Tanaka subsequently teamed with Mitsu Arakawa in the WWF, acquiring the International Tagteam Championship; losing it at Madison Square Garden to Tony Marino and Victor Rivera. The team of Tanaka and Fuji won three WWWF World Tag Team Championships, with Blassie as manager for the third reign and The Grand Wizard as manager for the first two. They first won the belts from Sonny King and Chief Jay Strongbow on June 27, 1972 in Philadelphia, PA at a House show. They lost the belts to Haystacks Calhoun and Tony Garea on May 30, 1973, again at a Hamburg house show, but regained them on September 11, 1973 in Philadelphia, PA before losing them again to Tony Garea and Dean Ho on November 14, 1973, again in Hamburg. Their third win came on September 27, 1977 at a Philadelphia house show when they defeated Tony Garea and Larry Zbyszko in a tournament final for the vacant belts, holding them until March 14, 1978 when they lost the titles to Dino Bravo and Dominic DeNucci in Philadelphia. This third reign set a record for number of championship reigns which would be equalized by The Wild Samoans in 1983, Demolition in 1990, Money Inc. in 1993, The Quebecers in 1994 and The Smoking Gunns in 1996, but not bettered until The New Age Outlaws won a fourth reign in 1999.

Other mediaEdit

Professor Tanaka was also featured in a television commercial for a brand of rice in Puerto Rico. His other appearance in a commercial was for Colgate toothpaste with Pat Morita. Tanaka was seen as an extra in a few of David Lee Roth's music videos in the mid-1980s.

By the early 1980s, Kalani's body could not handle the beatings in the ring any longer, and he moved into the film world on a more permanent basis. His first film was the 1981 Chuck Norris vehicle An Eye for an Eye and his last film was 1995's Hard Justice. He appeared opposite Arnold Schwarzenegger in The Running Man as a sadistic ice-skating "stalker" named Subzero who uses a bladed hockey stick which "slices his enemies limb from limb into quivering, bloody sushi". Other notable roles include Missing in Action 2: The Beginning, The Perfect Weapon, and Pee-Wee's Big Adventure.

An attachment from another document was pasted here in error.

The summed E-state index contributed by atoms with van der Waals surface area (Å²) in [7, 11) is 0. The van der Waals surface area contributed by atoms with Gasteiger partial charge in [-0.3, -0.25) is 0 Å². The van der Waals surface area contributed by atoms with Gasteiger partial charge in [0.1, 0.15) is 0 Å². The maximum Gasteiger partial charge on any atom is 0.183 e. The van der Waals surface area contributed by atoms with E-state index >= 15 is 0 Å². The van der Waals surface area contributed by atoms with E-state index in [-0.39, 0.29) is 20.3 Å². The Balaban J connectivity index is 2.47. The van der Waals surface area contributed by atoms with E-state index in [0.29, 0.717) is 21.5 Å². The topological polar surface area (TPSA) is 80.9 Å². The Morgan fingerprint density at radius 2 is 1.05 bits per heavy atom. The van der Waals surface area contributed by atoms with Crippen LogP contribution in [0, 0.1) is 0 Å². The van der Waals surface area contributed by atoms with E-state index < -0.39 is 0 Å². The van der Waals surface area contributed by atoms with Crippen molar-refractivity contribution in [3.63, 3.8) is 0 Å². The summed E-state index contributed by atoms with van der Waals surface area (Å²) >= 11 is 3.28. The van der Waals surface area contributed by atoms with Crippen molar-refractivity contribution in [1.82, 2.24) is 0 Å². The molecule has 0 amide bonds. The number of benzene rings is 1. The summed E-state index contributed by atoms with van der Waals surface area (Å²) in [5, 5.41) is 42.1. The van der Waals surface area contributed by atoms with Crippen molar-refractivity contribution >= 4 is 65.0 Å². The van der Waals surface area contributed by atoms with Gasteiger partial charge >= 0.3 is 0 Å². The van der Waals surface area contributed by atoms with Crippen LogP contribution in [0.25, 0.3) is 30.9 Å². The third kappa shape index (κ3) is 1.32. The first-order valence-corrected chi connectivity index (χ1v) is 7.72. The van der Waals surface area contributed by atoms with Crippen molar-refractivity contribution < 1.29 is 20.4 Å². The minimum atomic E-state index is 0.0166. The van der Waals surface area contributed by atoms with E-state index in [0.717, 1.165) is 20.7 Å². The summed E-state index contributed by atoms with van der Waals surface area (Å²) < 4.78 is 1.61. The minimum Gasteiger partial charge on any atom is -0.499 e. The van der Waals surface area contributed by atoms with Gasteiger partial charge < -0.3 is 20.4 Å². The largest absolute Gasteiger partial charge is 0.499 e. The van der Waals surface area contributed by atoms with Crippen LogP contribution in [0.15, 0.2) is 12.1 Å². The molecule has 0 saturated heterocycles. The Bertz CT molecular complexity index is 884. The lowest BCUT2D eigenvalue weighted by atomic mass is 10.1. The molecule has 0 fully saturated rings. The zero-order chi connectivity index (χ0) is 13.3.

Tanaka was one of three semi-retired professional wrestlers to compete in a tug-of-war match with two other wrestlers teamed up against a large group of children on the Nickelodeon series Wild and Crazy Kids in the early 1990s.

DeathEdit

Kalani died of heart failure on August 22, 2000. He was given a full military funeral.[8]

FilmographyEdit

Championships and accomplishmentsEdit

1Records do not show which NWA affiliate Tanaka worked for when his two reigns with the title began. While usually defended in Southeastern Championship Wrestling, it was occasionally used in other promotions.

ReferencesEdit

  1. ^ "Charlie Kalani, 70, Remembered As Versatile Actor". Classic Wrestling Articles.
  2. ^ a b c d e f g Shields, Brian; Sullivan, Kevin (2009). WWE Encyclopedia. Dorling Kindersley. p. 238. ISBN 978-0-7566-4190-0.
  3. ^ "Charley Kalani". Boxrec Boxing Encyclopedia. Retrieved October 7, 2015.
  4. ^ Alumni Making Headlines (April 2006). "The Professor Toru Tanaka (Charles Kalani '49) Remembered". Iolani School website. Archived from the original on 2013-01-13. Cite uses deprecated parameter |deadurl= (help)
  5. ^ a b Ohira, Rod (September 15, 2000). "Charlie Kalani, 70, remembered as versatile actor". archives.starbulletin.com. Retrieved 2019-01-24.
  6. ^ "Professor Tanaka Death". Wrestler Deaths. 2017-12-31. Retrieved 2019-01-24.
  7. ^ Greg., Oliver, (2007). The Pro Wrestling Hall of Fame : the heels. Johnson, Steven, 1957-. Toronto: ECW Press. ISBN 9781554907595. OCLC 301504187.CS1 maint: extra punctuation (link)
  8. ^ a b c Ellison, Lillian (2003). The Fabulous Moolah: First Goddess of the Squared Circle. ReaganBooks. p. 145. ISBN 978-0-06-001258-8.
  9. ^ a b c d Royal Duncan & Gary Will (2000). Wrestling Title Histories (4th ed.). Archeus Communications. ISBN 0-9698161-5-4.
  10. ^ WWWF/WWF International Tag Team Title History
  11. ^ "TEN NEW WWE HALL OF FAME LEGACY INDUCTEES - PWInsider.com". www.pwinsider.com.

External linksEdit